Steven Okazaki’s Black Tar Heroin: The Dark End of the Street was a gripping 1999 HBO documentary that peered into the lives of young heroin addicts on the streets of San Francisco’s Tenderloin district in the years 1995-98. Every story followed was heartbreaking and arresting, but Tracey Helton definitely stood out brutally candid honesty.

My first grade physical education class gave us the option of sitting out most days. Since I preferred to use that time to escape into other worlds, this was a boon for me. There was another reason I loved sitting on the bleachers during P.E.: there was a young girl who would often volunteer to play with my hair. The sensation this caused in me was like any other. It was comfort and warmth, but it was also a physical tingling that I felt below the surface of my skin. It was the most relaxing thing on Earth.

Assia Wevill was a woman erased for a time, her existence concealed by her final lover, poet Ted Hughes. For decades, he shared very personal things with the world but always wrote Assia out of her own life. More recently, however, Assia’s existence is being retraced again, pieced back together and presented as part of the story of Sylvia Plath and Ted Hughes. After Sylvia died, Assia stepped into Sylvia’s life for a time, like walking into a ghost’s shadow. She cared for Sylvia’s children, lived in her rooms, and finally, six years later, killed herself the exact same way Sylvia committed suicide.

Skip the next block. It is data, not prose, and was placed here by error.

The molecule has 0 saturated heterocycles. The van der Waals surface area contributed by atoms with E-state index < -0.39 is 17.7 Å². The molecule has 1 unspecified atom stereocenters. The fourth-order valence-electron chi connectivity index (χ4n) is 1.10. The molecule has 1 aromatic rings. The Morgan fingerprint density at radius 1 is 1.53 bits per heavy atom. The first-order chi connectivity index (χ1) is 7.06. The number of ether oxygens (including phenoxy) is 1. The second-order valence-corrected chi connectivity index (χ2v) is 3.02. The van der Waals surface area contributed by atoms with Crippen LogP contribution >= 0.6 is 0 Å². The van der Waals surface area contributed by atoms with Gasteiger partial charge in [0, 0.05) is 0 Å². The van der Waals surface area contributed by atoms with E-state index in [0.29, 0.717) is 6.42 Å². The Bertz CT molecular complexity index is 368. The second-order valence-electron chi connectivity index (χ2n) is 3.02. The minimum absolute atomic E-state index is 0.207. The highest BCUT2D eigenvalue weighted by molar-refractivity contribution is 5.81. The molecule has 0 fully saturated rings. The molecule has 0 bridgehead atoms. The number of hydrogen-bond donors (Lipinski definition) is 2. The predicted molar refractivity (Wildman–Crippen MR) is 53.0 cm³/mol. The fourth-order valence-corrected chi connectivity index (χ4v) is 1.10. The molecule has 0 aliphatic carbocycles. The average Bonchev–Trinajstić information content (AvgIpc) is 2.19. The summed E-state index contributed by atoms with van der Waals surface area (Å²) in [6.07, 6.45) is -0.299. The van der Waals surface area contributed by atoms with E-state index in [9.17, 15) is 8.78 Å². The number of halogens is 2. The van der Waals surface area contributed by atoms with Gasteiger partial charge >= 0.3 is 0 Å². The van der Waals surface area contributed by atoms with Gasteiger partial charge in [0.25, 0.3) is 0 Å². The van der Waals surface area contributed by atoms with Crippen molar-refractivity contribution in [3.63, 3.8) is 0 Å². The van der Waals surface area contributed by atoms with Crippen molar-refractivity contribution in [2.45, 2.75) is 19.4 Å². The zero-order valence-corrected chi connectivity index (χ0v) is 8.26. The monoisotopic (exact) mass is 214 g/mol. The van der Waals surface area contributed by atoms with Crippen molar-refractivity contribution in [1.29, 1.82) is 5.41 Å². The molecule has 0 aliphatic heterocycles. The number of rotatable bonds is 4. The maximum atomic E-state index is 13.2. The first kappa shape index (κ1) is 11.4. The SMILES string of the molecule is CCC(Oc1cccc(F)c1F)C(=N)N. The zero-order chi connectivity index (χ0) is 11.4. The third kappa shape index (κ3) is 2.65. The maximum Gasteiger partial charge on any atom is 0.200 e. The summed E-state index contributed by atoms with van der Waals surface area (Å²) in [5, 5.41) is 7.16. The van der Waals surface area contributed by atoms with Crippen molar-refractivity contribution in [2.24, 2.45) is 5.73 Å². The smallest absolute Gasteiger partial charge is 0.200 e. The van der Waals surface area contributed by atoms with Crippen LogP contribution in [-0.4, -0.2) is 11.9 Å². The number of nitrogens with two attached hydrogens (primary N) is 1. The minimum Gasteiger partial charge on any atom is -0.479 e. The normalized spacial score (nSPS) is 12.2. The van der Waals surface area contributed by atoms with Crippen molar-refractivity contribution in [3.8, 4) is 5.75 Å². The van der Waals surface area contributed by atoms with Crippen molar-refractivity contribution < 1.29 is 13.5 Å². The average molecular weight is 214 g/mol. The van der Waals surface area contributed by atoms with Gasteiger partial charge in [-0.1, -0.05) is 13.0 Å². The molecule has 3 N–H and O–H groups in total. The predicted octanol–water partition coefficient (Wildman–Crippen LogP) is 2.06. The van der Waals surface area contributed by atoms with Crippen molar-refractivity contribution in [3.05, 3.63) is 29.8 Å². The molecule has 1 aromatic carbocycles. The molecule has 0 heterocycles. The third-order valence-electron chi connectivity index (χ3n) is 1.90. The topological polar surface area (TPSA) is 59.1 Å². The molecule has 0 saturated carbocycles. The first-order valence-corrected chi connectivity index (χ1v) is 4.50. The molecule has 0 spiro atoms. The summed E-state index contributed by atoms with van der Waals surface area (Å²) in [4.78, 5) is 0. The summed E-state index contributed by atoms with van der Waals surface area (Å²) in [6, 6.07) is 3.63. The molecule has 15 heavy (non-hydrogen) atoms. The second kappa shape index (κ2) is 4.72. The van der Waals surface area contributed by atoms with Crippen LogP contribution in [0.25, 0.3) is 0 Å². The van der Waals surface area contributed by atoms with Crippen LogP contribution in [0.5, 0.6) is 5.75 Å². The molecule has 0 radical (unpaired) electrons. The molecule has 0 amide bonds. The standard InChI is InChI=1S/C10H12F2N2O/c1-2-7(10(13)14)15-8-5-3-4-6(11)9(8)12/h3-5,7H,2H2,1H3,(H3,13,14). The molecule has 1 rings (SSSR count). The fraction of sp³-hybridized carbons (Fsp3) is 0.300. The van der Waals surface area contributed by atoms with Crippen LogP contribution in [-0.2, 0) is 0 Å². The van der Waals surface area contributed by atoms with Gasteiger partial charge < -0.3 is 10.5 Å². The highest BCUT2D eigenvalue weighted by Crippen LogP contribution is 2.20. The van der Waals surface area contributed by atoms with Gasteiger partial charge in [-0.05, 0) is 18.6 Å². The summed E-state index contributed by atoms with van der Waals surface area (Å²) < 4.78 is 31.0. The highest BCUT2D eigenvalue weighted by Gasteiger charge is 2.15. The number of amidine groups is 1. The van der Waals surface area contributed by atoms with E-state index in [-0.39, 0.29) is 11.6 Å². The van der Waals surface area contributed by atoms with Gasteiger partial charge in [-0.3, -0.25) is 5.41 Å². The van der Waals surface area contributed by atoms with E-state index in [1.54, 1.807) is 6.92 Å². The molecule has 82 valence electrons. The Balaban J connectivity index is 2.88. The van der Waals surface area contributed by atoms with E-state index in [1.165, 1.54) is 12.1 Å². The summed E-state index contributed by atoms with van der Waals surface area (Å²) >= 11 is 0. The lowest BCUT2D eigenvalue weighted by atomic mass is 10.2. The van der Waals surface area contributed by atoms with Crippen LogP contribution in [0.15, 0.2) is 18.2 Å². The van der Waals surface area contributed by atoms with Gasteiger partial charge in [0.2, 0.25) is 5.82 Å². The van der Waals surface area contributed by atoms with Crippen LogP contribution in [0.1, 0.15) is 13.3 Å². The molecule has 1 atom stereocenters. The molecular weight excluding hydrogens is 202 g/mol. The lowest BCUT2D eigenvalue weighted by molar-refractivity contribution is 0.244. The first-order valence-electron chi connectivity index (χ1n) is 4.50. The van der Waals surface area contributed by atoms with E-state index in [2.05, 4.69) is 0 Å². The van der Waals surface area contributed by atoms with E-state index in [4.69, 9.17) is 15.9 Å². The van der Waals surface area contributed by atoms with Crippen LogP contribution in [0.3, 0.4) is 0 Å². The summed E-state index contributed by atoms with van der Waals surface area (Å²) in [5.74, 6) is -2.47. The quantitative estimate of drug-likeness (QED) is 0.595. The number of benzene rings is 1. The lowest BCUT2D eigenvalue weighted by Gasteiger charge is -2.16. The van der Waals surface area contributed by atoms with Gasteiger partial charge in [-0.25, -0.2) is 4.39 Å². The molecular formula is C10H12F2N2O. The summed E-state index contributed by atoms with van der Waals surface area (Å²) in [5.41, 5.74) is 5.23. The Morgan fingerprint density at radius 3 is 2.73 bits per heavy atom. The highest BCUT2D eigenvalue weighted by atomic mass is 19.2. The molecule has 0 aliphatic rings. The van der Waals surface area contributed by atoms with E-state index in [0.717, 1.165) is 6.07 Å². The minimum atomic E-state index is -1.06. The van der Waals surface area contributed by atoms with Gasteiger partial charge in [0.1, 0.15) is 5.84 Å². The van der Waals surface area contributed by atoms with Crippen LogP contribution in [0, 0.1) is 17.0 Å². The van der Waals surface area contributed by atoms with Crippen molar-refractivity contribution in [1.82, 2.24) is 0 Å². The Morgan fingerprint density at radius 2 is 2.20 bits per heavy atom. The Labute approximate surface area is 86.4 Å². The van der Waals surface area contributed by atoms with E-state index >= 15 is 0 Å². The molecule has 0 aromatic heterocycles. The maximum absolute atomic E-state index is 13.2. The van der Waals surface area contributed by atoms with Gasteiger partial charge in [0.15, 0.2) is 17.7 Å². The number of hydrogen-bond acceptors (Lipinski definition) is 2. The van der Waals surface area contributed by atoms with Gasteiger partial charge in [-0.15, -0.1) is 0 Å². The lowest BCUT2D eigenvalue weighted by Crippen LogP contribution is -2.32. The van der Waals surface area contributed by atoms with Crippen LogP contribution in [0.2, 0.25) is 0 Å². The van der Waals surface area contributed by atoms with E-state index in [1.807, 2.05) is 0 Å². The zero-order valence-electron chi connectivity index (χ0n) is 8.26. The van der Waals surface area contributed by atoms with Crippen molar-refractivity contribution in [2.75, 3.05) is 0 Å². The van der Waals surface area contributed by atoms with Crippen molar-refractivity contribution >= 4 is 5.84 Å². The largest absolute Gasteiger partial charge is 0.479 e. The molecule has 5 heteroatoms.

WARNING: SPOILERS BELOW! 10 Cloverfield Lane was supposed to be the “blood relative” of 2008’s Cloverfield, but it’s completely unconnected to the original film save a few easter eggs. The film did, however, utilize an immersive internet marketing scheme much like the first game. The content from this game, known as an ARG (alternate reality game) drummed up interest in the film with a series of clues and character information. Unfortunately, the ARG offers little more besides excitement, further direct… Read more »

Kanye West’s drama is addictive, and that’s why we keep watching. As his delirious thoughts bat us back and forth, we find ourselves agreeing and shocked at every turn. He encapsulates a particular feeling, and then immediately finds a way to say something so myopic that almost everyone disagrees with it. He elicits inspiration, rage, confusion and genuine concern for his well-being at neck-breaking turns.